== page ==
IN DEFENCE OF YOUTH WORK
STATEMENT ON THE RIOTS
In the painful aftermath of the riots youth services have been much talked about, often mentioned as an ingredient in the cocktail of explanation. This might seem a chaos-sent opportunity for our campaign to shout from the rooftops the need to halt the carnage of cuts and indeed invest afresh in youth work. However a measure of humility and caution is required. Amongst the crudest of the government’s ideological prejudices is the notion that the problematic character of young people today is a reflection of a society and educational system gone ‘soft’. The irony is that for at least two decades the overwhelming emphasis across education has been one of imposing conformity and control. Indeed our own campaign was born out of opposition within youth work to the overwhelming shift from social education to social engineering. In the face of short-term behavioural modification programmes based on prescribed outcomes it has been a fraught task for workers to hang on to a young person-centred practice, which starts from young people’s definition of reality and not the State’s.
Against this backcloth we need to be wary of increased support and funding for youth work as ‘soft policing’, yet alert to the possibility of renewing youth work as democratic and emancipatory. But in advocating the latter we must be open to a critical and challenging debate with young people, communities, youth workers and politicians about what we mean. Looking ahead in a climate of consternation and contradiction we hope to use our forthcoming publication, This is Youth Work, as one contribution to a series of events in the forthcoming months, ranging from a Lobby of Parliament organised by ChooseYouth to both national and regional gatherings organised in creative ways to attract the broadest audience.
It is becoming ritualistic to intone a commitment to listening to young people, yet it must be our starting point. And we need to emphasise that in recent months young people have mounted innovative resistance to cuts and closures. The politicians have failed to listen. Indeed in Oxfordshire, Cameron’s backyard and Haringey, deep in the heart of the disturbances, where young people organising for themselves have been especially vocal and articulate, the youth service has all but disappeared. This said, perhaps the greatest challenge of the moment is to locate and hear the voices of ‘the unheard’. So long as they knew their place most of us ignored their growing rootlessness. Having announced their presence in such a deeply disturbing show of strength, endangering their own communities and bringing the uneven weight of a hypocritical judicial system upon their heads, they are not holding interviews and press conferences.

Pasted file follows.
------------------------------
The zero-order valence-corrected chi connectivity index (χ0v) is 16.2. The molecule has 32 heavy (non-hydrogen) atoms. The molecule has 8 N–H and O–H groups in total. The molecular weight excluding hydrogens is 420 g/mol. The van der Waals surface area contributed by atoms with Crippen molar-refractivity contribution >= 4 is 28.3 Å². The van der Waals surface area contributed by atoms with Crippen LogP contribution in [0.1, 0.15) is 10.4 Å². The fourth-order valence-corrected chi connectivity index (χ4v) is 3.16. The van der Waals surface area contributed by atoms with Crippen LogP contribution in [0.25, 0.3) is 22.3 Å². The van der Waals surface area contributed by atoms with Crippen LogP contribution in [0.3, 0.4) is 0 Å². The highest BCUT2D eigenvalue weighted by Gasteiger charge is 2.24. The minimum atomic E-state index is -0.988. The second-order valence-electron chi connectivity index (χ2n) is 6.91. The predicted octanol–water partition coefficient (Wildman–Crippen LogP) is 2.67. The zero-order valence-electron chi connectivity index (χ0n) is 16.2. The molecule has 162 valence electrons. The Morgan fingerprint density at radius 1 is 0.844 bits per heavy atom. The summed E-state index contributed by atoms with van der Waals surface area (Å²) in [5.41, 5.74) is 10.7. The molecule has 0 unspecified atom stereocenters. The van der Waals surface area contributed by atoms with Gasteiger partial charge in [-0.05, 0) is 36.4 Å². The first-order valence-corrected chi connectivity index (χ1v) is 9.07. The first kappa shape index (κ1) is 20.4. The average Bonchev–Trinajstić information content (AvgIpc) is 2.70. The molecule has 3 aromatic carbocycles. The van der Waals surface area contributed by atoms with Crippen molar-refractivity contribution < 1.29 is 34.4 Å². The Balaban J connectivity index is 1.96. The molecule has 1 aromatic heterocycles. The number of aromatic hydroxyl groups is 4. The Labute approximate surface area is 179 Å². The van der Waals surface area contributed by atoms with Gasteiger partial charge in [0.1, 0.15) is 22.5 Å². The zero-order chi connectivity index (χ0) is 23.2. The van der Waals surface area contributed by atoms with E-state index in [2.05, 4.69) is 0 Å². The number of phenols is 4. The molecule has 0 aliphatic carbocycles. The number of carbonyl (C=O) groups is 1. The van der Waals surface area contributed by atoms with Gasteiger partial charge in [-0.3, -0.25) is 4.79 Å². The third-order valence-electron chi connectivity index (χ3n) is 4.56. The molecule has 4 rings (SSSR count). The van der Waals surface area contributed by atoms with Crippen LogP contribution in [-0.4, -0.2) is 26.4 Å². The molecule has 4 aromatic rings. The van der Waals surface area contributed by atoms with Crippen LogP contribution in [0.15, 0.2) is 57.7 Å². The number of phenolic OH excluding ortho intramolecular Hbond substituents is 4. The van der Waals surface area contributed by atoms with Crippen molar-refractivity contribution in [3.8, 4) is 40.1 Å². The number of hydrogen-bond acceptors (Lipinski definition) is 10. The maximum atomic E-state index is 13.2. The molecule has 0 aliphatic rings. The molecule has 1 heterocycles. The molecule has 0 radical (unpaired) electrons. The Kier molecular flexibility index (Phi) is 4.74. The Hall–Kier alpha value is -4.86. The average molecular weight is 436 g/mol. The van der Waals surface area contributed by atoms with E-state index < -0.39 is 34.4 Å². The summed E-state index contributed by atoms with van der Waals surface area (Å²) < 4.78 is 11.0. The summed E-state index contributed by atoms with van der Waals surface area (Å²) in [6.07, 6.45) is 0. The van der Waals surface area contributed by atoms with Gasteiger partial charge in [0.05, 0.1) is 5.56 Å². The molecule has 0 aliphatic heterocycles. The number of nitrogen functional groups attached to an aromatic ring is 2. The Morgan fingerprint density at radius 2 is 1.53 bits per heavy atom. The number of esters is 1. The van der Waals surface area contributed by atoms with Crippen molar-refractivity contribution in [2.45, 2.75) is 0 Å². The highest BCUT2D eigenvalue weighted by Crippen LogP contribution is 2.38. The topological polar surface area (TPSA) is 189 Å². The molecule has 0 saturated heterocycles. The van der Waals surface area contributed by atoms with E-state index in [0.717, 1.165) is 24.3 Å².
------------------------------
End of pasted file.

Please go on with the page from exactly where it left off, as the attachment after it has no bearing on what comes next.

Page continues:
We continue to believe that that reaching out to the ‘unheard’ and supporting the ‘ignored’ is best achieved through an informal educational conversation founded on an open and voluntary relationship. It is a democratic practice, within which all involved have influence and are given respect. Across the coming months this is the form of youth work, which, alongside young people, we will defend and fight to extend.